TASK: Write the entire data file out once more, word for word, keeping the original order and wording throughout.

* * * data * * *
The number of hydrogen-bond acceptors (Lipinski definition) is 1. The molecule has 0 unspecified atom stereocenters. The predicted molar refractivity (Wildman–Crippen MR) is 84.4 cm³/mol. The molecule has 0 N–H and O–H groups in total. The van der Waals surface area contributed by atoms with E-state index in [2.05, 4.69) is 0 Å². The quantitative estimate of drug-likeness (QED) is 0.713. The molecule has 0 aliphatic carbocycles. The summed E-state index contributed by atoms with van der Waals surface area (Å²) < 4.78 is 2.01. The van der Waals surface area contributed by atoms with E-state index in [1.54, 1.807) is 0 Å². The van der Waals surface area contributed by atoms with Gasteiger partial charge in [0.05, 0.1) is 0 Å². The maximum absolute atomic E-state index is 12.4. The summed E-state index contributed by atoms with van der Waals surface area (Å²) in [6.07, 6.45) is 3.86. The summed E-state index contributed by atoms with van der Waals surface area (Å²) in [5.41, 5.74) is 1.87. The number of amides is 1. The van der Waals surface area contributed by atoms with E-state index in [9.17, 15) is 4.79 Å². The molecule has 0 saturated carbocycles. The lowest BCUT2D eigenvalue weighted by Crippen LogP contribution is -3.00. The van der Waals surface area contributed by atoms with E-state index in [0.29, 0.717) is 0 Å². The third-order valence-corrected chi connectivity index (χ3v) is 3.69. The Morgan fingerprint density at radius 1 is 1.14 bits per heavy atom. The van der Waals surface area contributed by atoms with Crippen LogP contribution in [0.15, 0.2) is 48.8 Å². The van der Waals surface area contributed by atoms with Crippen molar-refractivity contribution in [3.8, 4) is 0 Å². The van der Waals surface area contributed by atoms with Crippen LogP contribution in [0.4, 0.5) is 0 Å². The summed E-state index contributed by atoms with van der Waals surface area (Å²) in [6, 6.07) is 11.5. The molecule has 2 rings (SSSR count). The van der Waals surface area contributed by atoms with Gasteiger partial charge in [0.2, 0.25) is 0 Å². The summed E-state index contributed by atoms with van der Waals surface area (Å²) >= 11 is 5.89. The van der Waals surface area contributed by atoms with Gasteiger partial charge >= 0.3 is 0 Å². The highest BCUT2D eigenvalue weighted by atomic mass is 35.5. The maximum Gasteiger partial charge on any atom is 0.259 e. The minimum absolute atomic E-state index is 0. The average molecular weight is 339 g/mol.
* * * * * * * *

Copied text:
The number of hydrogen-bond acceptors (Lipinski definition) is 1. The molecule has 0 unspecified atom stereocenters. The predicted molar refractivity (Wildman–Crippen MR) is 84.4 cm³/mol. The molecule has 0 N–H and O–H groups in total. The van der Waals surface area contributed by atoms with E-state index in [2.05, 4.69) is 0 Å². The quantitative estimate of drug-likeness (QED) is 0.713. The molecule has 0 aliphatic carbocycles. The summed E-state index contributed by atoms with van der Waals surface area (Å²) < 4.78 is 2.01. The van der Waals surface area contributed by atoms with E-state index in [1.54, 1.807) is 0 Å². The van der Waals surface area contributed by atoms with Gasteiger partial charge in [0.05, 0.1) is 0 Å². The maximum absolute atomic E-state index is 12.4. The summed E-state index contributed by atoms with van der Waals surface area (Å²) in [6.07, 6.45) is 3.86. The summed E-state index contributed by atoms with van der Waals surface area (Å²) in [5.41, 5.74) is 1.87. The number of amides is 1. The van der Waals surface area contributed by atoms with E-state index in [9.17, 15) is 4.79 Å². The molecule has 0 saturated carbocycles. The lowest BCUT2D eigenvalue weighted by Crippen LogP contribution is -3.00. The van der Waals surface area contributed by atoms with E-state index in [0.29, 0.717) is 0 Å². The third-order valence-corrected chi connectivity index (χ3v) is 3.69. The Morgan fingerprint density at radius 1 is 1.14 bits per heavy atom. The van der Waals surface area contributed by atoms with Crippen LogP contribution in [0.15, 0.2) is 48.8 Å². The van der Waals surface area contributed by atoms with Crippen molar-refractivity contribution in [3.8, 4) is 0 Å². The van der Waals surface area contributed by atoms with Crippen LogP contribution in [0.4, 0.5) is 0 Å². The summed E-state index contributed by atoms with van der Waals surface area (Å²) in [6, 6.07) is 11.5. The molecule has 2 rings (SSSR count). The van der Waals surface area contributed by atoms with Gasteiger partial charge in [0.2, 0.25) is 0 Å². The summed E-state index contributed by atoms with van der Waals surface area (Å²) >= 11 is 5.89. The van der Waals surface area contributed by atoms with Gasteiger partial charge >= 0.3 is 0 Å². The highest BCUT2D eigenvalue weighted by atomic mass is 35.5. The maximum Gasteiger partial charge on any atom is 0.259 e. The minimum absolute atomic E-state index is 0. The average molecular weight is 339 g/mol.